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Far-right makes gains in indecisive Swedish election

The country now faces confusion as parties attempt to form a working government.

Sweden is facing political deadlock after a general election on Sunday failed to deliver a clear majority for either the center-left or center-right coalitions. Ahead of the election, all eyes were on the Sweden Democrats, a far-right party which has surged in popularity, whose electoral message focused on capturing Swedish resentment over rising crime and immigration. (Photo credit: JONATHAN NACKSTRAND/AFP/Getty Images)
Sweden is facing political deadlock after a general election on Sunday failed to deliver a clear majority for either the center-left or center-right coalitions. Ahead of the election, all eyes were on the Sweden Democrats, a far-right party which has surged in popularity, whose electoral message focused on capturing Swedish resentment over rising crime and immigration. (Photo credit: JONATHAN NACKSTRAND/AFP/Getty Images)

Sweden is facing political deadlock after a general election on Sunday failed to deliver a clear majority for either the center-left or center-right coalitions.

Ahead of the election, all eyes were on the Sweden Democrats, a far-right party which has surged in popularity, whose electoral message focused on capturing Swedish resentment over rising crime and immigration. While the Sweden Democrats didn’t do quite as well as some had feared they would, they managed to capture 18 percent of the vote, or 62 parliamentary seats, up from 13 percent in the previous election.

“We have strengthened our role as kingmakers,” Sweden Democrat leader Jimmie Åkesson announced after the results had come in. “We are going to gain real influence over Swedish politics.”

Whether or not the main political parties of Sweden choose to work with Sweden Democrats remains to be seen. The main left-wing bloc of incumbent prime minister Stefan Löfven, currently holds 144 seats — one more than the center-right Alliance bloc. Löfven’s bloc has steadfastly refused to work with the Sweden Democrats, but with his Social Democrats gaining their lowest electoral return in a century, it is unlikely he has the political capital to shut out a insurgent political party which had captured the vote of one in six Swedes.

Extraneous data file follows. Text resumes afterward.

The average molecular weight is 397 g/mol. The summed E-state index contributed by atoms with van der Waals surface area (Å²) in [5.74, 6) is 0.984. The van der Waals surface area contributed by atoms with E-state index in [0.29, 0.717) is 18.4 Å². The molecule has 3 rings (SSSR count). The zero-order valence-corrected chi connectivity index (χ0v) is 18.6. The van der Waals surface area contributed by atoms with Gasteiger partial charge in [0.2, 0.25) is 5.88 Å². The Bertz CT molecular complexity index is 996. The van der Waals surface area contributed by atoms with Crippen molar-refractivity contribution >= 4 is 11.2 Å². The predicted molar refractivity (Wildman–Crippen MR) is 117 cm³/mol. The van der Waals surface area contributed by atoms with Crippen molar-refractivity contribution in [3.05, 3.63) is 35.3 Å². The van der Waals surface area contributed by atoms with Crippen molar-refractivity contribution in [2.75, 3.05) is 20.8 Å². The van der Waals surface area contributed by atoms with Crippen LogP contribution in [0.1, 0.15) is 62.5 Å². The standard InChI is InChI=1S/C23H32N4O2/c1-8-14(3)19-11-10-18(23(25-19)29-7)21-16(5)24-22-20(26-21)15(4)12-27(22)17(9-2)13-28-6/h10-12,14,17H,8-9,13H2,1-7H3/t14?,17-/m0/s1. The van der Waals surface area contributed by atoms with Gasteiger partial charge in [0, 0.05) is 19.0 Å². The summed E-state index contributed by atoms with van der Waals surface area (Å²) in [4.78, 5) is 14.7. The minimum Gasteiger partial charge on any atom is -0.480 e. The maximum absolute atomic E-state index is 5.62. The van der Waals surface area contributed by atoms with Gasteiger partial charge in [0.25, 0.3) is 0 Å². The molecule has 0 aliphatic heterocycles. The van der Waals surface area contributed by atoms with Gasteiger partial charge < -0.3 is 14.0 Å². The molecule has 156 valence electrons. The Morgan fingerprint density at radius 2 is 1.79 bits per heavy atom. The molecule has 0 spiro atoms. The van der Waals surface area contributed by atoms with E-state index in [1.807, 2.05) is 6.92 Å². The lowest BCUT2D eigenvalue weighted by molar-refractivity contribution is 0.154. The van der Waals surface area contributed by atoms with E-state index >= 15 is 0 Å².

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“This is a new situation for Sweden,” political scientist Soren Holmberg told The New York Times. “What is pretty clear is that there won’t be a majority on either side, so it means we have to have a lot of negotiation between the blocs.”

In many ways the situation echoes Germany’s elections last September, when the far-right Alternative for Germany (AfD) gained 94 seats in the German Bundestag, making them the country’s third-biggest political party. Merkel’s Christian Democratic Union CDU achieved the most votes of any party but it wasn’t enough to govern by her own, and forced her into a coalition. This in turn, made her vulnerable to right-wing demands, like agreeing in July to tighten the border with Austria and build border camps for asylum seekers fleeing war.

A similar set of policies might now be enacted by Stockholm. While the Sweden Democrats did not achieve the political earthquake they would’ve hoped for, their success shows the popularity of their platform — one which wants to speed up deportations, tighten the borders, withdraw from the European Union and is, at very best, deeply suspicious of Islam.

A string of high-profile crimes have only heightened far-right anxiety. For example in August, over 100 cars were set on fire by youths in the Swedish city of Gothenburg, in what was believed to be a coordinated effort. A large number of immigrants reside in Gothenburg, leading some to blame the minority population for the incidents.